Miscreants. Crimes and human destinies in Sweden around 1600
During the 1600s, Sweden was a superpower empire and numerous wars were fought on the muddy battlefields on the continent. At home however, everyday endeavors contiunied in cities and villages. Conflicts arose and crimes were committed, people fell in love, had children, accidents and sorrows. Based on a number of criminal cases this book depicts a few people's lives and values at this time. Through their life histories a story is told about Sweden that is not at all similar to the country as it is today. These people’s doings and destinies tell us an eternal story, one about everyday problems and worries, about dreams and desires for the furure.
Wretched, miserable and poor. Outcast of society in 700 years
Vagrants and beggars. Vulnerable people have existed in all times. Many have been born into poverty and exclusion, others have suffered accidents that made life a struggle. Some managed to rise, others succumbed. What do we really know about the vulnerable people in Swedish history? What was life like for those who were mentally ill or disabled? What happened to the young women who became pregnant outside of marriage? And how did the their children lead their lives, those who were called bastards? This volume presents in fifteen texts a different kind of history from a bottom-up approach. The authors are researchers that in different ways have grappled with these issues in their work. Together, they give voice to people we seldom hear from, either in the history or in contemporary life. Apart from being one of the editors, I contribute with the article "In life's shadowy valleys. Poverty and survival in Reformation Sweden".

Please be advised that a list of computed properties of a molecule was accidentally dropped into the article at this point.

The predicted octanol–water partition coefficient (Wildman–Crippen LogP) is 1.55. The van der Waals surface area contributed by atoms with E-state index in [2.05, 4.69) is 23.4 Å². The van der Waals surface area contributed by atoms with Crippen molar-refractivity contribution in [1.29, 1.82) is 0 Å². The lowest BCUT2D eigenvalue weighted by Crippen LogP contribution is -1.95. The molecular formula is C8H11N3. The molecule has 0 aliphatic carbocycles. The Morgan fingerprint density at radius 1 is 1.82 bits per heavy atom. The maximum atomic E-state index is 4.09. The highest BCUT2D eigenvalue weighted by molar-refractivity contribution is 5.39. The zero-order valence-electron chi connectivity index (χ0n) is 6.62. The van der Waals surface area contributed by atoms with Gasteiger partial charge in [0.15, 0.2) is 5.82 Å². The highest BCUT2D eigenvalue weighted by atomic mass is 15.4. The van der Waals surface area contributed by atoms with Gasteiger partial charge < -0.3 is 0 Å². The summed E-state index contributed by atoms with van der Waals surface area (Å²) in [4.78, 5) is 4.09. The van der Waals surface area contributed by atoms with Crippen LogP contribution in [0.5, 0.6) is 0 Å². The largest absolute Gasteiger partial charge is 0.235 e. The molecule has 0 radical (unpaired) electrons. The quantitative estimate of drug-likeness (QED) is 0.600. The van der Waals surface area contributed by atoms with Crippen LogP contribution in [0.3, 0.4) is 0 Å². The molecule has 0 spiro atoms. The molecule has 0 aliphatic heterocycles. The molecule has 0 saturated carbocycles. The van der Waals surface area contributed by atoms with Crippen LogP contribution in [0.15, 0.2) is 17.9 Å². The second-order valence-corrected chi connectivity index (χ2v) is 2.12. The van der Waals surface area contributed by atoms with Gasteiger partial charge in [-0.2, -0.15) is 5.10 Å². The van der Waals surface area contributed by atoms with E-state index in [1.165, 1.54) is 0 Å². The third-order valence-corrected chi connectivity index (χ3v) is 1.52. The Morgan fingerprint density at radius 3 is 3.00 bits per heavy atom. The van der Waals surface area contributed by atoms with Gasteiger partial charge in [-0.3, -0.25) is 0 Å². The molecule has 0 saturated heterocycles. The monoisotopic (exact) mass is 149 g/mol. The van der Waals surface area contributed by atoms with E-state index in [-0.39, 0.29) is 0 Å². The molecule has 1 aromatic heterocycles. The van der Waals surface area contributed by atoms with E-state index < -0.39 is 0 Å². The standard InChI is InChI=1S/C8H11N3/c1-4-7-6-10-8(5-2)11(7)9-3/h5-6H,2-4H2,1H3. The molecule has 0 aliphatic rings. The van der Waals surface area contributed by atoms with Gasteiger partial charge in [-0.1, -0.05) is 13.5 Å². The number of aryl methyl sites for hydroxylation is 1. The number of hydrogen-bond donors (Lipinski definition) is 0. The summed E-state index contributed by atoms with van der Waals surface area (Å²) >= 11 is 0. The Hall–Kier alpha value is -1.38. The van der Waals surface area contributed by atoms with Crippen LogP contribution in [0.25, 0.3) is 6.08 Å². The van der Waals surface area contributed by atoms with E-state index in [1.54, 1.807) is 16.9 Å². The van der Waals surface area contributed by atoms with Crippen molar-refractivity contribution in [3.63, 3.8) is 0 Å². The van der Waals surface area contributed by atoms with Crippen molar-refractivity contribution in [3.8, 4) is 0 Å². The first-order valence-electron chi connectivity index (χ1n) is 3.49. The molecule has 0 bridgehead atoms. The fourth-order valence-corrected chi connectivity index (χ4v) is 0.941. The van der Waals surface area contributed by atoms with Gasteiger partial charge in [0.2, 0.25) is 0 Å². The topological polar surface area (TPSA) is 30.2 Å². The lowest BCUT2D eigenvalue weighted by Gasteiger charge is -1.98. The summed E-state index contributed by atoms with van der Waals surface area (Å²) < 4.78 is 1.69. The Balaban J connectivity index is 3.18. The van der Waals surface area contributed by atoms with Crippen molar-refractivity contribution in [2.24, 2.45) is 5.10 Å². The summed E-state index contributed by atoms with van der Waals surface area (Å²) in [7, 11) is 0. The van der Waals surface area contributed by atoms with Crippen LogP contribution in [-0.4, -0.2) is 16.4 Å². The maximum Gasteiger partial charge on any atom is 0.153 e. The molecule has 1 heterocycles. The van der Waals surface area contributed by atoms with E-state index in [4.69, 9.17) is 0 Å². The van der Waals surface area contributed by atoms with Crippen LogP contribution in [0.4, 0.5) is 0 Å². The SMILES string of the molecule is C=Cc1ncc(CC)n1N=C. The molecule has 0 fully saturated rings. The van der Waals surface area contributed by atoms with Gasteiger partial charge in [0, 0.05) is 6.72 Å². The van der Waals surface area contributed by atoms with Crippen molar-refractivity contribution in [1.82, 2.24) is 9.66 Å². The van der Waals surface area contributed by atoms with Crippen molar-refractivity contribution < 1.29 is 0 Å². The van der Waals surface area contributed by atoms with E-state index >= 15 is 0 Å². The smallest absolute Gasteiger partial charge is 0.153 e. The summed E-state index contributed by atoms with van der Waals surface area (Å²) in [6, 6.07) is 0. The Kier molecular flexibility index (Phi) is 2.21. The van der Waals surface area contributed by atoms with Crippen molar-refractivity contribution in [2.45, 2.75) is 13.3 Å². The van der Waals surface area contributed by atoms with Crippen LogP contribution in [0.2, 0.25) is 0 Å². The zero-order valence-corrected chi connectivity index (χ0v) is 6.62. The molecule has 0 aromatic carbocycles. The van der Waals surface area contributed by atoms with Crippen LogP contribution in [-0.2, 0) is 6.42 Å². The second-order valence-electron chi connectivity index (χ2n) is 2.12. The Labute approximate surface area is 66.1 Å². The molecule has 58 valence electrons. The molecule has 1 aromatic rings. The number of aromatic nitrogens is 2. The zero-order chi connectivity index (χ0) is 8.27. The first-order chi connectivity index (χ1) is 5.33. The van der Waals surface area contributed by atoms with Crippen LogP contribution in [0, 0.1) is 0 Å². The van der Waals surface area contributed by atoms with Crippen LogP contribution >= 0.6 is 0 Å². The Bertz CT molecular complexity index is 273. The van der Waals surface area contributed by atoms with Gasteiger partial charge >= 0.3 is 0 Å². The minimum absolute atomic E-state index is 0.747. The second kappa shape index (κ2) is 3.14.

Approaching Collapse: Archbishop Angermannus in the Apocalyptic time
In the 1600th century, Europe seemed to have reached the dreaded condition that the Bible spoke about: the end of the world. Unfortunately, everything was the people's own fault. The rampant sin had angered God, and now came the penalty: war and plagues, earthquakes, famines and floods. However, in Sweden there were two men who wanted to deal with the misery. The regent Duke Karl gave Archbishop Abraham Angermannus a warrant to examine the kingdom. He went from parish to parish to examine, judge and punish the sinful - in order to ease the wrath of God. Angermannus inquisition was the culmination of a long period of political struggle in Sweden. But the inquisition was not sucessful. It did not stop the rain or the misfortunes of the people. A a matter of fact it became the starting point for even another turbulent decade in swedish history - which would end in terror and civil war.
Death as punishment. Forgotten graves at the gallows
This book is based on an archaeological survey of a former execution site just outside Vadstena in Östergötland. It emerges from a collaborative project among an archaeologist, an osteolog, and an historian to interpret the old place of execution. I'm involved with the article "And at the 3 of March he was beheaded at the gallows and buried there."
The Foundations of the Town's Sense of Community : Views of Society and Welfare Strategies in Linköping 1600-1620 (thesis)
The thesis deals with the local municipal court and the diocese in the city of Linköping (about 1000 inhabitants). What were the social conditions and what strategies did communities create to maintain a functioning society? The main research question was what the city's inhabitants perceived to be a functioning society - as for whom it was good - and how it was made. This thesis shows that despite the fact that the city government did not own any democratic legitimacy and that this was essentially a hierarchical society, it was organized in such a way that the residents commanded significant influence and insight into how the city was driven and shaped. Also the magistrate and the church linked resources to the poorhouse, and dealing with marginalized individuals was a frequent issue at their meetings. In the same way that modern-day democracy must constantly be scrutinized, so too must premodern non-democratic systems be examined in practice.